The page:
As the continent of Africa grows economically, its citizens work hard in many sectors to help the continent shed the label of “developing” in order to be considered “developed.” All over Africa, independent nations are taking the next step to global communication that could possibly change the way that the world interacts with them.
“It is the fastest-growing mobile market in the world and the biggest after China,” the BBC reported in 2011, “…there will be more than 735 million subscribers by the end of 2012.” With those statistics, it is no surprise that some countries in Africa have become connected to 4G internet before many countries in Europe.
The country that most would expect to have 4G in place, South Africa, uses 3G and will continue to do so for the foreseeable future. So far Liberia, Tanzania, Mauritius, Nigeria, Namibia and even the ex-communist state Angola are all 4G Internet capable. The use of 4G within Africa gives those countries the ability to communicate and in effect compete in real time with markets across the globe. Companies such as 4G Africa work towards providing 4G Internet across sub-Saharan Africa in order to “reduce the digital divide,” according to their website. Within their nations, the introduction of mobile high-speed Internet has changed the way that Africans share information, conduct business and even shop.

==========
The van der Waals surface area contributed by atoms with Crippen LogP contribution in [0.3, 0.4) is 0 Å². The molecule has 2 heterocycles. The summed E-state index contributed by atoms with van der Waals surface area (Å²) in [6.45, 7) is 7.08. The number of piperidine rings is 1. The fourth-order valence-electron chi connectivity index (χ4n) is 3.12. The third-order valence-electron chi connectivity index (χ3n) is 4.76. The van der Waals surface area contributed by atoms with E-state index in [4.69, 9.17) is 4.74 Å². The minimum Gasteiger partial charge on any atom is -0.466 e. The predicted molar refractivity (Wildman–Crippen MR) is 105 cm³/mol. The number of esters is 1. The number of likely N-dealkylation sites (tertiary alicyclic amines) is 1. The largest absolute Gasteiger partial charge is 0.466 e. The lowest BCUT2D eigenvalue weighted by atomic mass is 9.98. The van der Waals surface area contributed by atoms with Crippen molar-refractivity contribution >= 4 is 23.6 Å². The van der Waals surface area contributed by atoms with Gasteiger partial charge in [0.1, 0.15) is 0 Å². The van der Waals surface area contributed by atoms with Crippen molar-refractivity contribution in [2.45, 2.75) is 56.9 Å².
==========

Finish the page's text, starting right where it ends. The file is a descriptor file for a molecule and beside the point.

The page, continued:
In Nigeria, Slim Trader, founded by Femi Akinde, allows consumers to purchase products over the phone. Founded in Namibia, Umuntu media provides local news, job listings, and more, and after 18 months of operation has portals in nine countries. The founder Johan Nel recently released a new mobile-focused website called Mimiboard. Nel explained to BBC that if “a fisherman in Mombasa can post about his catch of the day to Mimiboard, then other users in the area can go buy fish.”
The websites mentioned might seem unimpressive to Americans, but the speed of their success isn’t — plus their potential for growth is epic. As Africa increases the speed at which it consumes information and communicate, it may eventually become more viable as en economic competitor to the world.